Then Apple delivered the coup de grace. It was a PR disaster of epic proportions. I am talking about their not so great, U2 music promotion. What seemed like the most generous music giveaway in history, installing the new U2 album, Songs of Innocence, directly into the library of the company’s half a billion iTunes subscribers, very quickly turned to custard. Social media was awash with people complaining they were getting a product they didn’t want or ask for. It was meant to benefit both Apple and the band but Apple was forced into creating and releasing a tool so that iTunes customers could remove the album from their library.

The next major cock-up is something I would never have thought possible. Apple has always done very well with the release of their iPhones. So no surprise iPhone 6 and 6 plus prompted consumers to line up for days to get their hands on the new devices. But it wasn’t long before the complaints started rolling in. Some of them unjustified but others were inexcusable. There were complaints that the iPhone 6 was prone to bending. To be frank so would anything if you apply enough direct force. The second complaint was sadly all Apple’s fault. The company released a phone update that, of all things, took away the device’s fundamental feature: the ability to use it as a phone. The other key feature of iPhone 6, Touch ID also didn’t work. The old Apple would never have allowed something so fundamentally flawed to pass quality control. Maybe it was an indication of how badly Apple has slipped in its market share that it felt the need to rush the release of a product that still had major flaws in its design. Then Apple compounded what was already a disaster by releasing a software fix that didn’t fix the problem.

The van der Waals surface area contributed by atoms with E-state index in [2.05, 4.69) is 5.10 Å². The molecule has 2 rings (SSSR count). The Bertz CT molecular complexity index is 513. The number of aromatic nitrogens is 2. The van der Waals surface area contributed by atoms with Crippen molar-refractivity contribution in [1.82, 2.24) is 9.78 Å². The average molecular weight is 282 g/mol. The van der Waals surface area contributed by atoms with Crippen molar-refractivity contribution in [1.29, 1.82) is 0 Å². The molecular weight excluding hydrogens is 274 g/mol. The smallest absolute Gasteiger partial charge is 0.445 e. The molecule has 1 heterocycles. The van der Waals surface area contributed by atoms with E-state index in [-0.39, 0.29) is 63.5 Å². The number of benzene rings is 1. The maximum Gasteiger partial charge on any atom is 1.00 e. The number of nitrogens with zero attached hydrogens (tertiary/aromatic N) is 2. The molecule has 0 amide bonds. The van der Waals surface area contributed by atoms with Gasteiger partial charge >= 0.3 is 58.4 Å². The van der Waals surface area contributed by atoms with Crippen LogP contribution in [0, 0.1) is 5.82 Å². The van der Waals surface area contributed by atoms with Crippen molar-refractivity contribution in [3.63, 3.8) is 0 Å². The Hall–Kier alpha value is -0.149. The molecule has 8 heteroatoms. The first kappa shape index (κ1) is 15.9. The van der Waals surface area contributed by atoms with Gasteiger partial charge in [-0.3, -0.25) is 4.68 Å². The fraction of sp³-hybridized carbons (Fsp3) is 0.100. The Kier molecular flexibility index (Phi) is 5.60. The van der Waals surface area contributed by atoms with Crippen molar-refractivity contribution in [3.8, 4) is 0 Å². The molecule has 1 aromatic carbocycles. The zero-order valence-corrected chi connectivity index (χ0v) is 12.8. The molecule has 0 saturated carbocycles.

So where does that now leave people like me who are lovers of everything Apple? Sadly I hear a little voice inside me asking the question: Do I still want to buy this fruit?

The World Is Really Flat

Forget about global warming. What we should all be worried about is global cooling.

So where did that ‘genius’ idea originate? Would you believe from a senior economic advisor to the Australian Government.

Yes I am being serious. Maurice Newman is the Government’s chief economic advisor. In fact he chair’s the Prime Minister’s Business Advisory Council.

Newman says there is “ evidence that the world is set for a period of cooling, rather than warming, leading to significant geopolitical problems because of a lack of preparedness.

He also warned “ Australia is ill prepared for global cooling owing to widespread “warming propaganda.”